Senin, 07 Desember 2009


Most conventional programming languages have a looping facility that enables a set of instructions to be executed repeatedly either a fixed number of times or until a given condition is met. In Prolog, this can be done in a variety of ways, using backtracking, recursion, built-in predicates, or a combination of these.

1. Looping a Fixed Number of Times
No such facility is available in Prolog (directly), but a similar effect can be obtained using recursion,

2. Looping Until a Condition Is Satisfied
Again, no such facility is available directly in Prolog, but a similar effect can be obtained in several ways.
1. Recursion
The function of recursion is to read terms entered by the user from the keyboard and output them to the screen, until end is encountered. This recursive program repeatedly prompts the user to enter a term until either yes or no is entered.
2. Using the 'repeat' Predicate
Recursion is not always the easiest way to provide the types of looping required in Prolog programs. Another method that is often used is based on the built-in predicate repeat.
The goal repeat does not repeat anything; it merely succeeds whenever it is called. The great value of repeat is that it also succeeds (as many times as necessary) on backtracking. The effect of this, as for any other goal succeeding, is to change the order of evaluating goals from 'right to left' (i.e. backtracking) back to 'left-to-right'. This can be used to create a looping effect.
This program repeatedly prompts the user to enter a term until either yes or no is entered. It is an alternative to the recursive program shown at the end of the previous section. In this case it is debatable whether using repeat is an improvement on using recursion.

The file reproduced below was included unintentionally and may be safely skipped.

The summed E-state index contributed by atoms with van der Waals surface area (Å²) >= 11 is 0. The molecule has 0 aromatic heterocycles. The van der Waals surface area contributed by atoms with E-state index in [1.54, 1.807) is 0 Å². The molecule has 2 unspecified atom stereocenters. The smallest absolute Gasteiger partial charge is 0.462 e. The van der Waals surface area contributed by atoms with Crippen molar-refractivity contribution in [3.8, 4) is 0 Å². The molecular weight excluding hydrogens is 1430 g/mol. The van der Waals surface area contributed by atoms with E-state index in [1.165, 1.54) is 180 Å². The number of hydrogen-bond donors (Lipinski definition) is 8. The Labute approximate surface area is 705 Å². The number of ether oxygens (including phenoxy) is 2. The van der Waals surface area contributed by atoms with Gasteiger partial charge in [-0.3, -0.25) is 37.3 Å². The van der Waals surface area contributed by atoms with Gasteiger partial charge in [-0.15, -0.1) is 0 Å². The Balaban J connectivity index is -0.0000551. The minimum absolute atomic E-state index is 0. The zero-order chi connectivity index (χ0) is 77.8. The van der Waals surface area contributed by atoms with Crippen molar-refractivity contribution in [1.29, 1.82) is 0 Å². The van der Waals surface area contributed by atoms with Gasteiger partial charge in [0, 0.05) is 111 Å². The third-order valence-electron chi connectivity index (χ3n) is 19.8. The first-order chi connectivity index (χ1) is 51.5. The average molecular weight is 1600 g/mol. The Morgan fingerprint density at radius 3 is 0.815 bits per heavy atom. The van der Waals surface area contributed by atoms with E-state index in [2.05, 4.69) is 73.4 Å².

Goals to the left of repeat in the body of a clause will never be reached on backtracking. The next program reads a sequence of terms from a specified file and outputs them to the current output stream until the term end is encountered. This program shows how to implement a menu structure which loops back repeatedly to request more input. Entering go at the prompt causes Prolog to output a menu from which the user can choose activities one at a time until option d is chosen. Note that all inputs are terms and so must be followed by a full stop character.
3. Backtracking with Failure
As the name implies, the predicate fail always fails, whether on 'standard' evaluation left-to-right or on backtracking. Advantage can be taken of this, combined with Prolog's automatic backtracking, to search through the database to find all the clauses with a specified property.
1. Searching the Prolog Database
2. Finding Multiple Solutions

This chapter describes how a set of goals can be evaluated repeatedly in Prolog, either a fixed number of times or until a specified condition is met, and how multiple solutions can be arrived at using the technique of 'backtracking with failure'.

Tidak ada komentar:

Posting Komentar